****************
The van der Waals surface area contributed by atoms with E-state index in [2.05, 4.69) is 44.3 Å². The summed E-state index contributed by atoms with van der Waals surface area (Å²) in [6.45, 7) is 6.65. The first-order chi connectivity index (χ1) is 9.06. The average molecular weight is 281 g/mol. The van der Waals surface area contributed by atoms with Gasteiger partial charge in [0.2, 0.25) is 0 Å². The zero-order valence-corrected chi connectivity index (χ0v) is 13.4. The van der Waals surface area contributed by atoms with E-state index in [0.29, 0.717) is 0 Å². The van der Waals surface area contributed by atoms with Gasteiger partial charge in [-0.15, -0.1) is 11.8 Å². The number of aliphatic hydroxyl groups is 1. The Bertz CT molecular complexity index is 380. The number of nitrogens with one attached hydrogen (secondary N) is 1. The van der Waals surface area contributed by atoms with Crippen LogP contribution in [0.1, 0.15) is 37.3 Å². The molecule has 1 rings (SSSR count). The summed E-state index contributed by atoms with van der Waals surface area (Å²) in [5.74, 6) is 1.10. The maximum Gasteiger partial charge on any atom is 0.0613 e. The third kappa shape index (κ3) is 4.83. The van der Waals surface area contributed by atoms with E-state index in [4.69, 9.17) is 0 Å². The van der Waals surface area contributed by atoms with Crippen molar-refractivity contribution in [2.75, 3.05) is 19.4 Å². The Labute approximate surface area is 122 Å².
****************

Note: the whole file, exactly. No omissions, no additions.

The van der Waals surface area contributed by atoms with E-state index in [2.05, 4.69) is 44.3 Å². The summed E-state index contributed by atoms with van der Waals surface area (Å²) in [6.45, 7) is 6.65. The first-order chi connectivity index (χ1) is 9.06. The average molecular weight is 281 g/mol. The van der Waals surface area contributed by atoms with Gasteiger partial charge in [0.2, 0.25) is 0 Å². The zero-order valence-corrected chi connectivity index (χ0v) is 13.4. The van der Waals surface area contributed by atoms with E-state index in [0.29, 0.717) is 0 Å². The van der Waals surface area contributed by atoms with Gasteiger partial charge in [-0.15, -0.1) is 11.8 Å². The number of aliphatic hydroxyl groups is 1. The Bertz CT molecular complexity index is 380. The number of nitrogens with one attached hydrogen (secondary N) is 1. The van der Waals surface area contributed by atoms with Crippen LogP contribution in [0.1, 0.15) is 37.3 Å². The molecule has 1 rings (SSSR count). The summed E-state index contributed by atoms with van der Waals surface area (Å²) in [5.74, 6) is 1.10. The maximum Gasteiger partial charge on any atom is 0.0613 e. The third kappa shape index (κ3) is 4.83. The van der Waals surface area contributed by atoms with E-state index in [4.69, 9.17) is 0 Å². The van der Waals surface area contributed by atoms with Crippen molar-refractivity contribution in [2.75, 3.05) is 19.4 Å². The Labute approximate surface area is 122 Å².